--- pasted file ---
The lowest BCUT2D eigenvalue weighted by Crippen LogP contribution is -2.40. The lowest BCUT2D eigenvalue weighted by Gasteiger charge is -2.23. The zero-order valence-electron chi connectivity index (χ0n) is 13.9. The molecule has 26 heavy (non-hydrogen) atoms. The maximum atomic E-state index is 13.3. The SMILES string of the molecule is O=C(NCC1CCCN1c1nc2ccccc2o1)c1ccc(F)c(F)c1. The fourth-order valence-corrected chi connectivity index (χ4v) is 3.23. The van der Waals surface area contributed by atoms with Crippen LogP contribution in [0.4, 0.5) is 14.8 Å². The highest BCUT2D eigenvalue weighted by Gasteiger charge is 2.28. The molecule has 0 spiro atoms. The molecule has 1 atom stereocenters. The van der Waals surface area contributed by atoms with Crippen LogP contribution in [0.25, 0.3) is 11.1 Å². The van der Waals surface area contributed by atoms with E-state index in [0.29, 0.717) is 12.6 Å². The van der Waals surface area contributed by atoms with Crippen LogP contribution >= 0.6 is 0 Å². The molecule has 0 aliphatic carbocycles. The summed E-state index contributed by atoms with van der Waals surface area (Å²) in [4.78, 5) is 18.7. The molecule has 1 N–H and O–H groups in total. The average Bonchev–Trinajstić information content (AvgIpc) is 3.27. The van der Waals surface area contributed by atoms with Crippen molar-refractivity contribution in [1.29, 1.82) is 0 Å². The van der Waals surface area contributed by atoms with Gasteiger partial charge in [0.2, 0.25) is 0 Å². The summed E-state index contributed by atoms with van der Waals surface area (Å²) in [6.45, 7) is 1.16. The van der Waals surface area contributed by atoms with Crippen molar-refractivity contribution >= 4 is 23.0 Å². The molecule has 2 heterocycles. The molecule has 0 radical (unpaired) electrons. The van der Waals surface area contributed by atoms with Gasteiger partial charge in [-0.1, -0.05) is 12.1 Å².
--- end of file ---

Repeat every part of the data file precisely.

The lowest BCUT2D eigenvalue weighted by Crippen LogP contribution is -2.40. The lowest BCUT2D eigenvalue weighted by Gasteiger charge is -2.23. The zero-order valence-electron chi connectivity index (χ0n) is 13.9. The molecule has 26 heavy (non-hydrogen) atoms. The maximum atomic E-state index is 13.3. The SMILES string of the molecule is O=C(NCC1CCCN1c1nc2ccccc2o1)c1ccc(F)c(F)c1. The fourth-order valence-corrected chi connectivity index (χ4v) is 3.23. The van der Waals surface area contributed by atoms with Crippen LogP contribution in [0.4, 0.5) is 14.8 Å². The highest BCUT2D eigenvalue weighted by Gasteiger charge is 2.28. The molecule has 0 spiro atoms. The molecule has 1 atom stereocenters. The van der Waals surface area contributed by atoms with Crippen LogP contribution in [0.25, 0.3) is 11.1 Å². The van der Waals surface area contributed by atoms with E-state index in [0.29, 0.717) is 12.6 Å². The van der Waals surface area contributed by atoms with Crippen LogP contribution >= 0.6 is 0 Å². The molecule has 0 aliphatic carbocycles. The summed E-state index contributed by atoms with van der Waals surface area (Å²) in [4.78, 5) is 18.7. The molecule has 1 N–H and O–H groups in total. The average Bonchev–Trinajstić information content (AvgIpc) is 3.27. The van der Waals surface area contributed by atoms with Crippen molar-refractivity contribution in [1.29, 1.82) is 0 Å². The van der Waals surface area contributed by atoms with Gasteiger partial charge in [0.2, 0.25) is 0 Å². The summed E-state index contributed by atoms with van der Waals surface area (Å²) in [6.45, 7) is 1.16. The van der Waals surface area contributed by atoms with Crippen molar-refractivity contribution >= 4 is 23.0 Å². The molecule has 2 heterocycles. The molecule has 0 radical (unpaired) electrons. The van der Waals surface area contributed by atoms with Gasteiger partial charge in [-0.1, -0.05) is 12.1 Å².